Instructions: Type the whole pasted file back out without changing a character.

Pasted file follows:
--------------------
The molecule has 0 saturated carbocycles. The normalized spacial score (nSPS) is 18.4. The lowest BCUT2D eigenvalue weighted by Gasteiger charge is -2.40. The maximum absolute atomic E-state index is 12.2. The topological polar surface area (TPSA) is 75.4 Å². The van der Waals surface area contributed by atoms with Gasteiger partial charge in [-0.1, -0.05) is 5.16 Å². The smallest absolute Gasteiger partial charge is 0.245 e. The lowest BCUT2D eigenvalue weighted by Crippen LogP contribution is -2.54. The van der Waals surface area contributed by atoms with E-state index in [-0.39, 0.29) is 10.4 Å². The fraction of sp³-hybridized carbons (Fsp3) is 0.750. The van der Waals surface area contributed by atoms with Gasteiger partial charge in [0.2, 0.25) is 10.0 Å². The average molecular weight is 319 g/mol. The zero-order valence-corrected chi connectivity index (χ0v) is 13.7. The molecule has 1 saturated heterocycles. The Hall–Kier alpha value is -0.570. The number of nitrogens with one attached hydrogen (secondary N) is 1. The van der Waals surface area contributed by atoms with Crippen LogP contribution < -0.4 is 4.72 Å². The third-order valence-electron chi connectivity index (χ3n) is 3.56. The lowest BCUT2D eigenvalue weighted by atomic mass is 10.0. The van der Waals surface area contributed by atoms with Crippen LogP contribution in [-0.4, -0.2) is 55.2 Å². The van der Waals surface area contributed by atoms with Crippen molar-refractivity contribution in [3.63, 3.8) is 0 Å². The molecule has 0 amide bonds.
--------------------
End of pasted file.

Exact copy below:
The molecule has 0 saturated carbocycles. The normalized spacial score (nSPS) is 18.4. The lowest BCUT2D eigenvalue weighted by Gasteiger charge is -2.40. The maximum absolute atomic E-state index is 12.2. The topological polar surface area (TPSA) is 75.4 Å². The van der Waals surface area contributed by atoms with Gasteiger partial charge in [-0.1, -0.05) is 5.16 Å². The smallest absolute Gasteiger partial charge is 0.245 e. The lowest BCUT2D eigenvalue weighted by Crippen LogP contribution is -2.54. The van der Waals surface area contributed by atoms with E-state index in [-0.39, 0.29) is 10.4 Å². The fraction of sp³-hybridized carbons (Fsp3) is 0.750. The van der Waals surface area contributed by atoms with Gasteiger partial charge in [0.2, 0.25) is 10.0 Å². The average molecular weight is 319 g/mol. The zero-order valence-corrected chi connectivity index (χ0v) is 13.7. The molecule has 1 saturated heterocycles. The Hall–Kier alpha value is -0.570. The number of nitrogens with one attached hydrogen (secondary N) is 1. The van der Waals surface area contributed by atoms with Crippen LogP contribution < -0.4 is 4.72 Å². The third-order valence-electron chi connectivity index (χ3n) is 3.56. The lowest BCUT2D eigenvalue weighted by atomic mass is 10.0. The van der Waals surface area contributed by atoms with Crippen LogP contribution in [-0.4, -0.2) is 55.2 Å². The van der Waals surface area contributed by atoms with Crippen molar-refractivity contribution in [3.63, 3.8) is 0 Å². The molecule has 0 amide bonds.